Saturday, December 25, 2010
A Virginian In Vermont: Christmas
It is my second Christmas in Vermont.
There is something strange about celebrating Christmas in a new place. Whether it is a new place physically, like a new home or a new town, or a new place emotionally, after a death or divorce, there is something missing, a feeling of displacement, and often, loss. The traditions of the past are broken. The place the tree always went is no longer there. The ritual of putting together the Christmas villiage is changed. The children are no longer with you, living their own lives and creating their own traditions, while your tradition has changed.
Last year, I was new in Vermont and new to Quarry House. I felt alfloat without Christmas tradition. I put out my favorite Christmas decorations, but somehow they looked out of place. I had not found a church home, and although I went to church, I may as well have been in a foreign land.
It was not a bad Christmas. In fact, it was lovely. I had good time alone with Rona, and she fixed a magnificent feast, the kind of feast that was as beautiful to behold as is was to eat, the kind of meal that belonged on the cover of Southern Living or Yankee magazine. Having a holiday, with less people in it has an unexpected dividend - you get to spend more focused time with the people you love, and that is a blessing.
Another blessing came of the change. After over 25 years of doing Christmas the same way, in pretty much the same place, when you find yourself in a different place, with your traditions changed by either choice of circumstance, you rediscover the adventure of building new traditions. You could dwell on the change as loss, or the change as adventure. I have found it surprisingly freeing, at 54, to live in a new place, to celebrate less extravagantly, to find new places for the decorations that are part of my Christmas. But this year, I know where my favorite Lenox nativity looks good. I have a church I go to regularly. I am learning that here in Vermont, a white Christmas is the norm (and yes, there is snow on the ground.), and learning to love it.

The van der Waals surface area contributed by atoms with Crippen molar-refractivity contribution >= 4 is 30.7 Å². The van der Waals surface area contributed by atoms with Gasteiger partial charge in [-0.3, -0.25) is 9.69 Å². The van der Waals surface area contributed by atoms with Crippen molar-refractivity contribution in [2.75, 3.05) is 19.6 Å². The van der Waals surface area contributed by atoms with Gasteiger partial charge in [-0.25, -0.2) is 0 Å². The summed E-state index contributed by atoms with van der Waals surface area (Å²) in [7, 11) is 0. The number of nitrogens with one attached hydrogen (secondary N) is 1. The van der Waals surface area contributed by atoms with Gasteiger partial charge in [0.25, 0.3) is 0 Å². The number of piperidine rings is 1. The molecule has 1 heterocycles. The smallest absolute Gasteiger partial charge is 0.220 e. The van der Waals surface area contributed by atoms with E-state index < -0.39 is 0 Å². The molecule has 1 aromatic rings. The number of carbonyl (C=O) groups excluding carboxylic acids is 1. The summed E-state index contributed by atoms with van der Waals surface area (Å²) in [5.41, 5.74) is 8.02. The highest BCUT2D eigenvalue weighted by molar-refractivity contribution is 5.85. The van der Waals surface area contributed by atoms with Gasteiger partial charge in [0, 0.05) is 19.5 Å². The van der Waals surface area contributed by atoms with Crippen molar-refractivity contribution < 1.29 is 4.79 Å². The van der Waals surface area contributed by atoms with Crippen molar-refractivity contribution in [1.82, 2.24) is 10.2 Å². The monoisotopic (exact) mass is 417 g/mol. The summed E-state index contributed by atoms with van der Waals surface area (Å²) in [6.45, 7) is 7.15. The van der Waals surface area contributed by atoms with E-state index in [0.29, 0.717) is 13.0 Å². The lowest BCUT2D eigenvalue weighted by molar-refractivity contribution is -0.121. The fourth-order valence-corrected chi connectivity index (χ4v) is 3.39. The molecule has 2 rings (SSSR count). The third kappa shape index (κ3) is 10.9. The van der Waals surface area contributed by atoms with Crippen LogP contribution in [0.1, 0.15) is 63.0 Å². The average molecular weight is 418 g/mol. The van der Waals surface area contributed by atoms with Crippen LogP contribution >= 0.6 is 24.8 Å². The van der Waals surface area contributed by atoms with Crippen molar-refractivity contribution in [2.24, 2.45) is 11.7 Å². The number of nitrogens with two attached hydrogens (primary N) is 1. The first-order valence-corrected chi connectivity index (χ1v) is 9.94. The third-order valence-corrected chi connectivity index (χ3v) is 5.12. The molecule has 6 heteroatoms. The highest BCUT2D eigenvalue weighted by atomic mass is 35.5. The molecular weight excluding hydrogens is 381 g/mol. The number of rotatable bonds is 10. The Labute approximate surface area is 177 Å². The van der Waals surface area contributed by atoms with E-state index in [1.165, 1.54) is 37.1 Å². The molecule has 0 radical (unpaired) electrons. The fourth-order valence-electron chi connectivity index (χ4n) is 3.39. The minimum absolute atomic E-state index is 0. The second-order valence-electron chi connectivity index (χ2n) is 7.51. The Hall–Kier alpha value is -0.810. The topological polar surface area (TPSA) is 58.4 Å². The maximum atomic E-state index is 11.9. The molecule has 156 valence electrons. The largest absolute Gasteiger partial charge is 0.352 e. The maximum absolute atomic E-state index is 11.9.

Things are still in flux. My daughter, a senior in high school is with me for the first time in years, and with her here the house, there is suddenly baking and the house is full of good smells and sweet calories. And Rona, the woman I love and who I moved to Vermont to be near, has been in Florida helping her sister deal with sudden sickness and a new baby, so we did not know until a day or so ago whether we would celebrate Christmas together or 23 hours apart, and so there were no plans, something odd for a planner like myself. And it is only my second year here, and I am still learning the local traditions and things to be a part of.
I have learned this, something I knew in my head, but now know in my heart by experience. Christmas is a celebration that knows no bounds. Traditions are nice, but they are not the celebration. The celebration is either in our hearts. If we open our heart to celebration, we experience it. If we let external circumstances, like loss or change, close us to celebration, it does not exist for us. We make that decision, not life or place. There is adventure in change, chances to grow, to learn new ways to celebrate this most holy of days, to realize how universal it is, no matter where, or with whom, or even alone, we celebrate it.
This is part of what God wants for us I think - a better realization that if we focus more on him and less on the external, we are not "better" people. We are simply people who have learned that the power of joy is always available to us, if only we keep our focus less on the external, and more on the holy, on God and God with us.
May you all have a blessed Christmas, where ever you are.
The picture is of the "Christmas Tree" my daughter made of our gifts.